The City Council will tackle the subject tonight of how it would like to see sewer rates structured after an agreement with five sewer districts expires in a year.
Consulting firm Rick Giardina & Associates has been hired to look at the city's operations and help develop a new rate system that will recover the costs of the city's wastewater treatment plant. The consultants will be at tonight's meeting.
The 1980 Institutional Agreement, which will expire Oct. 21, 2005, is among the city and Tree Haus District, Steamboat II Water and Sanitation District, Mount Werner Water and Sanitation District, Riverside Water and Sanitation District, and Ski Town Campground and Sleepy Bear Mobile Home Park. Under the agreement, the five districts use the city's wastewater treatment plan and pay for its use by the volume of sewage that is processed.
Representatives from the five districts have been invited to attend the meeting.
City Finance Director Don Taylor said it is too early to tell how the changes in the rate structure would affect resident's sewer bills. He said it would not necessarily mean an increase in sewer rates for everybody.
"It is a whole different methodology, particularly for those who are outside of the city services," Taylor said.
The Water Focus Group, formed in November 2002 to work on consolidation between the city and the Mount Werner Water and Sanitation District, has had many discussions on the soon-to-be-expired agreement.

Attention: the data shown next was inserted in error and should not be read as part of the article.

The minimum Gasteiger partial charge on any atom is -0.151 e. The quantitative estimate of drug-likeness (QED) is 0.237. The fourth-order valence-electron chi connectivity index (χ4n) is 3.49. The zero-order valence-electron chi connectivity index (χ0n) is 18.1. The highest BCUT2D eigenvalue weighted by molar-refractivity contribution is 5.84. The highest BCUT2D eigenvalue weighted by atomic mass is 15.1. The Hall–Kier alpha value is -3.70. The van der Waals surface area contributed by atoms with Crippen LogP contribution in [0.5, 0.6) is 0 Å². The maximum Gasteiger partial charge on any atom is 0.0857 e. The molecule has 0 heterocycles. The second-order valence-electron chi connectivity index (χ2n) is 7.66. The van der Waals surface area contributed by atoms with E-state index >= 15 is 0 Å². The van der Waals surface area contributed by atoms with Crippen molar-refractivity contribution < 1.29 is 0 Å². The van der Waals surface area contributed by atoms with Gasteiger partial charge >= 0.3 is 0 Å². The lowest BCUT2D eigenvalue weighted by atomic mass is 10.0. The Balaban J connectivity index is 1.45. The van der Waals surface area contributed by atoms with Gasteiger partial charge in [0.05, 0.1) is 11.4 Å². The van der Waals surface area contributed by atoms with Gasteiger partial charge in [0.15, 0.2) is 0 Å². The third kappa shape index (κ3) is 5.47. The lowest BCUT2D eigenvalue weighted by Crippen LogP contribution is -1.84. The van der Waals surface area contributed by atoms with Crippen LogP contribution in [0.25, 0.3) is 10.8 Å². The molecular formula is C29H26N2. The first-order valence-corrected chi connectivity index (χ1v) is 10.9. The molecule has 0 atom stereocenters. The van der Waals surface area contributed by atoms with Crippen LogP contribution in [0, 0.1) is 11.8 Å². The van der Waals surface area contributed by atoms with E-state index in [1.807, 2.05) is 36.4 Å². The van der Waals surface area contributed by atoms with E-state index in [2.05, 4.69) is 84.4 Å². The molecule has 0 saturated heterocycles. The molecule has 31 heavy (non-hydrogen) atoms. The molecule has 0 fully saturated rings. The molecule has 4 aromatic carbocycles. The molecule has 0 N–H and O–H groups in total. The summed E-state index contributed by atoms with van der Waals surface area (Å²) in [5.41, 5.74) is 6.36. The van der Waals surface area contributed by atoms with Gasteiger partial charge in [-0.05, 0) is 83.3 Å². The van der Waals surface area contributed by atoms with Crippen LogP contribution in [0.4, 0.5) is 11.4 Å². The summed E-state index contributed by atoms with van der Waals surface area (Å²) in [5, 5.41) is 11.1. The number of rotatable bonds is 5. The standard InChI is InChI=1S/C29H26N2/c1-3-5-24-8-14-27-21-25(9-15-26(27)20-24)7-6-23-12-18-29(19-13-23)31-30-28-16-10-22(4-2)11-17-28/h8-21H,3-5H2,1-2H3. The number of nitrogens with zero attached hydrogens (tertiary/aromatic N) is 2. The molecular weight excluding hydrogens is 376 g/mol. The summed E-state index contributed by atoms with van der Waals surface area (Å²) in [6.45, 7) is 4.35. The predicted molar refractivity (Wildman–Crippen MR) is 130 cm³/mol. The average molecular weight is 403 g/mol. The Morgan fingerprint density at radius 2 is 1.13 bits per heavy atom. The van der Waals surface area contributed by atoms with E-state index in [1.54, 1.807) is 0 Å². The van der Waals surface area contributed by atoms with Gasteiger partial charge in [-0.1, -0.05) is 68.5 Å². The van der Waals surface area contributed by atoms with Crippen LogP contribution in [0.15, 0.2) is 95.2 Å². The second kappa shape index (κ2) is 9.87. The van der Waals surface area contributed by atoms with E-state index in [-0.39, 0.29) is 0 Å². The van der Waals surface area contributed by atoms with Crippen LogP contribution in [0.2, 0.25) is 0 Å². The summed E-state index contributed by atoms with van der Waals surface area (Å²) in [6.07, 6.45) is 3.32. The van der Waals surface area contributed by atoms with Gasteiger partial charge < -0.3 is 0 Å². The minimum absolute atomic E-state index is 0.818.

Under the current agreement, the city charges the outlying districts on a per volume fee. The districts, however, are able to charge their users through whatever rate structure they like.
City residents pay a flat fee, and then a per-gallon charge is applied.
The problem with the rate structure, Taylor said, is that there are additional costs associated with the treatment plant that are not being covered by the outlying districts.
Taylor also said the city will look at the use of a flat rate. Some districts are able to charge a flat rate per unit, even though the residents are there for very short times and have low flow volumes.
The consultants are just beginning to look at the rate structure, Taylor said, and the council is not expected to come to a final decision tonight.
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